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Increasing Neighborhood Stability

Increasing Neighborhood Stability

This is one of three strategic approaches for the goal of building a stronger market. Click here to read about all three in context.


Buyers typically start out by defining their housing needs and financial limits. In most regions, most middle- or upper-income buyers have many different neighborhoods in which they can find homes within their means. Where they search is defined by the information they have. Buyers will consider buying in certain neighborhoods, reject some areas, and not even consider others based on the information that they get about neighborhoods within the region. The choice they finally make is often based less on the desirability of a given house than on neighborhood stability and amenity value.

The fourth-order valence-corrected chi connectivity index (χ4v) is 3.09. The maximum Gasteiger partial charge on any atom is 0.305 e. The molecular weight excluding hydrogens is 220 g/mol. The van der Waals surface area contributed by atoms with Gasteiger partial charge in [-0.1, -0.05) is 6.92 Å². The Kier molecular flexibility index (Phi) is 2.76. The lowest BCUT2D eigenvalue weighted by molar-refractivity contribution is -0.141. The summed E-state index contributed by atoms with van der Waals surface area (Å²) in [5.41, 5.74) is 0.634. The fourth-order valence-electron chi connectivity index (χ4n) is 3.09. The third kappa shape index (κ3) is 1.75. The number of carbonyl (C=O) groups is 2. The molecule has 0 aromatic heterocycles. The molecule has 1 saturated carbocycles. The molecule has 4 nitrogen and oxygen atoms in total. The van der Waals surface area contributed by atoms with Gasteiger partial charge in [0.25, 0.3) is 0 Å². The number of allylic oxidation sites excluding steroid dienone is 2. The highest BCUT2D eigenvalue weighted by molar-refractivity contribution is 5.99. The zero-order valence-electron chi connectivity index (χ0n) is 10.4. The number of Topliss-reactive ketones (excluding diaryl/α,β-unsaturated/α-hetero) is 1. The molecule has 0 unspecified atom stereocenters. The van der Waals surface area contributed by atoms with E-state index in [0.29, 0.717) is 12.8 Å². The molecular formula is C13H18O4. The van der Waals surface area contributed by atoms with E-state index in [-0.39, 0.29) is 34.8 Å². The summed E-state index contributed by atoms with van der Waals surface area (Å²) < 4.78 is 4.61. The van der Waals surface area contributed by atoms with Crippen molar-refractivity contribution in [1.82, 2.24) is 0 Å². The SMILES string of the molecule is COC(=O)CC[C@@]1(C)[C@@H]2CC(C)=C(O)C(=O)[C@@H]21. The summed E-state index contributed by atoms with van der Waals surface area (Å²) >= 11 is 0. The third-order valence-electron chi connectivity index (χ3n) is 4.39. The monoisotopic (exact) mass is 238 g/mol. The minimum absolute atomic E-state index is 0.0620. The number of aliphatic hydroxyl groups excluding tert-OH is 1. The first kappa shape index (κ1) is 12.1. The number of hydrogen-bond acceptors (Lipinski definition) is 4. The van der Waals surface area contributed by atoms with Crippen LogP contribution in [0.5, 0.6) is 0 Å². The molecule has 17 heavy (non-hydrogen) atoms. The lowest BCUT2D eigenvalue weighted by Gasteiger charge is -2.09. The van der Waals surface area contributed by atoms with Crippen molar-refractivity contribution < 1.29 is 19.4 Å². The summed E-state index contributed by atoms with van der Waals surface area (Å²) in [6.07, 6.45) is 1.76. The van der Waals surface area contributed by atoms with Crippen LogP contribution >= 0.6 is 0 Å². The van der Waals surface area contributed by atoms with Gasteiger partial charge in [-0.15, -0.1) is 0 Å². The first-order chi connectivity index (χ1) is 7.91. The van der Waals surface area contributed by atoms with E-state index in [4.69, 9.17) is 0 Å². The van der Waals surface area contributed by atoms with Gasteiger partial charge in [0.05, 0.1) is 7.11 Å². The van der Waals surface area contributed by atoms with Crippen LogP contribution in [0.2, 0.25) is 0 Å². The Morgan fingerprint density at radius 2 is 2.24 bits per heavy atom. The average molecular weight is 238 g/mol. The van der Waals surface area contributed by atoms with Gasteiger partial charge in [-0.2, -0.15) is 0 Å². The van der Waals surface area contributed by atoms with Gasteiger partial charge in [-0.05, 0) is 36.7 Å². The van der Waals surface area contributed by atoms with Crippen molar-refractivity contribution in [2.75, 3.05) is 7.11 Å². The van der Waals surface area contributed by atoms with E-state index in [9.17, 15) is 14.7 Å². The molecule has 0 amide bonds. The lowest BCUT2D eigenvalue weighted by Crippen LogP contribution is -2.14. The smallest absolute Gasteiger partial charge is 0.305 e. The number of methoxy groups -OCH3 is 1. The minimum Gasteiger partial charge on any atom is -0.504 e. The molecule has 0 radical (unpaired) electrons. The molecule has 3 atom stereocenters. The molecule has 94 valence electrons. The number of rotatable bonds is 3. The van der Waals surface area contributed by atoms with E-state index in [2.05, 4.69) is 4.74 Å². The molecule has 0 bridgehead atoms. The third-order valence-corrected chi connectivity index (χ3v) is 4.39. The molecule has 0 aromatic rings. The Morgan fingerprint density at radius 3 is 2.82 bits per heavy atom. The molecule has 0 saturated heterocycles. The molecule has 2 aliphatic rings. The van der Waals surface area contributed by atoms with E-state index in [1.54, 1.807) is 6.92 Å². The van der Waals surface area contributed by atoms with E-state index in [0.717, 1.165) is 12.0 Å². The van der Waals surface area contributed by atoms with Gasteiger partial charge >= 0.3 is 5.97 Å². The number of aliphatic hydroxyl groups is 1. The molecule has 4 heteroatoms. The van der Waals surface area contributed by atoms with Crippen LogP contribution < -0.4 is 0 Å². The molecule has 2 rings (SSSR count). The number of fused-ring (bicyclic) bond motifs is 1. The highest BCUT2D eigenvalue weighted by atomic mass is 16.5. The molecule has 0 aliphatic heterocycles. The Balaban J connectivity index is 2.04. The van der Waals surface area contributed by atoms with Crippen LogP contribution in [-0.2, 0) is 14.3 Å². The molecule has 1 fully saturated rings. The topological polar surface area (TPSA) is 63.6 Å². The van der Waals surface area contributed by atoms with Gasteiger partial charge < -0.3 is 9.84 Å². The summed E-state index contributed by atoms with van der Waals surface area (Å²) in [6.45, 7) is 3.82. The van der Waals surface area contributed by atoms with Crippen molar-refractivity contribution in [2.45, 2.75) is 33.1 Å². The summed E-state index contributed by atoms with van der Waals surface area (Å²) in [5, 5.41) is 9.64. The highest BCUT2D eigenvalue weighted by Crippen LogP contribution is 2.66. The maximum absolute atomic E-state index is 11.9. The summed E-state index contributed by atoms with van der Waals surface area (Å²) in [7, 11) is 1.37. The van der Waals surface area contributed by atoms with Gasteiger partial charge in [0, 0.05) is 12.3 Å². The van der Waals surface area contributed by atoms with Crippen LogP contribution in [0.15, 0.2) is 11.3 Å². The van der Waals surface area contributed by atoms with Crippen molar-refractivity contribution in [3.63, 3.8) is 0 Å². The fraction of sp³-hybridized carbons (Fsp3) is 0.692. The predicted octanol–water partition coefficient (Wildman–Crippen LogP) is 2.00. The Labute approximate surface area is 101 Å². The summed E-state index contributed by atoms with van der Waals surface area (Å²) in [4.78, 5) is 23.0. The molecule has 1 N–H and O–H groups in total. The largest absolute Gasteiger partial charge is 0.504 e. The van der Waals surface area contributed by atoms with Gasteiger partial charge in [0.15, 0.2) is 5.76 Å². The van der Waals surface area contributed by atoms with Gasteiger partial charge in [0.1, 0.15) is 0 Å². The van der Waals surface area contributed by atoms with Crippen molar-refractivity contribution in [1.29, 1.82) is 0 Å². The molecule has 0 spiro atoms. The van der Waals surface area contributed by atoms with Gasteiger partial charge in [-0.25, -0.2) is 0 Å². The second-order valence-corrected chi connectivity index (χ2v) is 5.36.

While “neighborhood stability” can mean many different things, it is used here to refer to those physical, economic or social features of the neighborhood that are associated with the preservation and potential increase in the value of a property-owner’s investment in a neighborhood.


Six factors that either promote or discourage neighborhood stability are:


  • Property abandonment
  • Foreclosure
  • Property investment by owners
  • Concentration of poverty
  • Crime
  • Homeownership rate


Four of these factors—abandonment, foreclosure, poverty concentration and crime – are negative, while two – property investment and homeownership rate – are positive and need to be increased in order to render the neighborhood more stable.

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Go to Increasing the Amenity Value and Quality of Life in the Neighborhood